Album of the Week: Wolf Alice, 'Visions of a Life'

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Wolf Alice, 'Visions of a Life'
Wolf Alice, 'Visions of a Life' (Courtesy of artist)
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Sophomore releases can be hard on bands, there's a reason that the cliche "sophomore slump" exists. Pressure must be especially high after coming off a much loved and critically buzzed debut like Wolf Alice's My Love is Cool. Wolf Alice faces the pressure with an aggressive ferocity showing off their sonic range and dig into darker topics with their second album, Visions of a Life.

This is not a meek album. It leans into everything: the guitars are full of fuzz - muddy, heavy and dark; the drums are beaten to a bloody pulp and then delicately massaged back to life. Hell, there's even a triangle in the mix. You may hear a little M83, School of Seven Bells, Tori Amos, or even Mars Volta in the production of Visions of a Life. The fuzzy, hyper-hypnotism of the swirling guitars creates a concrete space and time that feels familiar. Enter producer Justin Meldal-Johnsen who has, unsurprisingly, produced Paramore, Garbage, Tori Amos, Mars Volta, M83, and Beck (including one of my personal all-time favorites "Debra"). He is a master of taking the sonic palate of whomever he's working with to a fuzzed out muddy place.

And in Visions of a Life this is a dark, dank, and muddy world. A shroud of death hangs over everything like carrion just out of sight. A variation of death/die/dead appears 21 times in the album's lyrics (and that doesn't include the 2 songs about actual people who have passed away "Heavenward" and "St. Purple and Green," and a song that talks about riding in a plane that may crash and literally having a conversation with god "Sky Musing"). With that much musk of death lingering about an album can easily become one long, redundant dirge. Somehow, though, Wolf Alice can keep things light and the momentum of the album never feels weighted down, even if the guitars and lyrics get heavy.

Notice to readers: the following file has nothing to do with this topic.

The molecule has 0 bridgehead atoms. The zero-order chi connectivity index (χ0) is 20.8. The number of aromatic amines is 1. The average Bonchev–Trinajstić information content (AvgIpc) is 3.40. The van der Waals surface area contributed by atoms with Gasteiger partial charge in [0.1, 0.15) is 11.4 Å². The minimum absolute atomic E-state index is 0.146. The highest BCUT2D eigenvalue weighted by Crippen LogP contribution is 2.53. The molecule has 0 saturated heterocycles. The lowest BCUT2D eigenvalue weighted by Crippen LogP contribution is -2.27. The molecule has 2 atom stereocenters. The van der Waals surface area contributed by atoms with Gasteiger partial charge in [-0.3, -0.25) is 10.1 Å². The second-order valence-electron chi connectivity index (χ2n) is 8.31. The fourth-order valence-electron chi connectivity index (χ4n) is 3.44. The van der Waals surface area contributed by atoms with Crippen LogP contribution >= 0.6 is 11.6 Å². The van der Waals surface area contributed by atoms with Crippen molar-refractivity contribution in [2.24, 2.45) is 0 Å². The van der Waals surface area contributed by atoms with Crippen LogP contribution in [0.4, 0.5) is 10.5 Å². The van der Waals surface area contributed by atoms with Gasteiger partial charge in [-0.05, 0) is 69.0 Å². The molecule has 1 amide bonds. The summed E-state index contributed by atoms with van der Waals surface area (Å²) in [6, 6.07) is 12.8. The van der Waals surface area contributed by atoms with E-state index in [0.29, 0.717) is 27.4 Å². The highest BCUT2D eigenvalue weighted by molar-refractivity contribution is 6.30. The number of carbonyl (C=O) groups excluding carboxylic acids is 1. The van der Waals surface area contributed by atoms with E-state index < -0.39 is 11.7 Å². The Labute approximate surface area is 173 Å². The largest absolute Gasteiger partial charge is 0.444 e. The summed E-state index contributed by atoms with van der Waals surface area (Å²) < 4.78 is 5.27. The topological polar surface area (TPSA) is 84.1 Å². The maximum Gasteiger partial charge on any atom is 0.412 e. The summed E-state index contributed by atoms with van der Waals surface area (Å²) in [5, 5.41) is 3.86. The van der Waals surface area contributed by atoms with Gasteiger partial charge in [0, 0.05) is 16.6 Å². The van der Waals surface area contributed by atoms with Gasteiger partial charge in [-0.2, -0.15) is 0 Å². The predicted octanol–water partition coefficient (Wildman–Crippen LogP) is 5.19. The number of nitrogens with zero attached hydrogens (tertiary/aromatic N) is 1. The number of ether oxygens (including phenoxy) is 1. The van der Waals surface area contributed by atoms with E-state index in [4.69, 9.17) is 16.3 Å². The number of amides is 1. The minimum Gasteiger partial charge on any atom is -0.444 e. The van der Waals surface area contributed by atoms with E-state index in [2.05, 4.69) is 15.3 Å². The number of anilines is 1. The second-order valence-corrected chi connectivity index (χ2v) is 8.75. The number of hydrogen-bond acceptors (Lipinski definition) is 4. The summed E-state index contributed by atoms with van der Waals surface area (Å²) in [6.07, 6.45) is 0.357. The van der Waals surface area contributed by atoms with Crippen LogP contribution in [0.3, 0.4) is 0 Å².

There are many moments of theatrics on the new Wolf Alice record. From the inspiration for songs coming from films, like the "Heathers" influenced "Beautifully Unconventional" and book characters, like "Formidable Cool" which was created after reading The Girls by Emma Cline (a novel about a young girl falling into a Charles Manson-esque cult). Lead singer Ellie Rowsell has a unique ability to express the character emotion with her vocals. She's at turns vicious and spitting vitriol out with the lyrics ("Yuk Foo"), soft and delicate with angelic harmonies ("St. Purple and Green"), distant, sharp, and coolly whispering ("Formidable Cool"). She is doing powerhouse work on this album to change up the tone and create dramatic tension between songs.

There were a few songs that stalled my wholehearted love of Visions of a Life, but it's a well-rounded expression of a young band growing more confident in their sound. Lead singer Ellie Rowsell is a true talent to keep an eye on and Visions showcases her as a vocal chameleon.

Resources

Wolf Alice - Official Site

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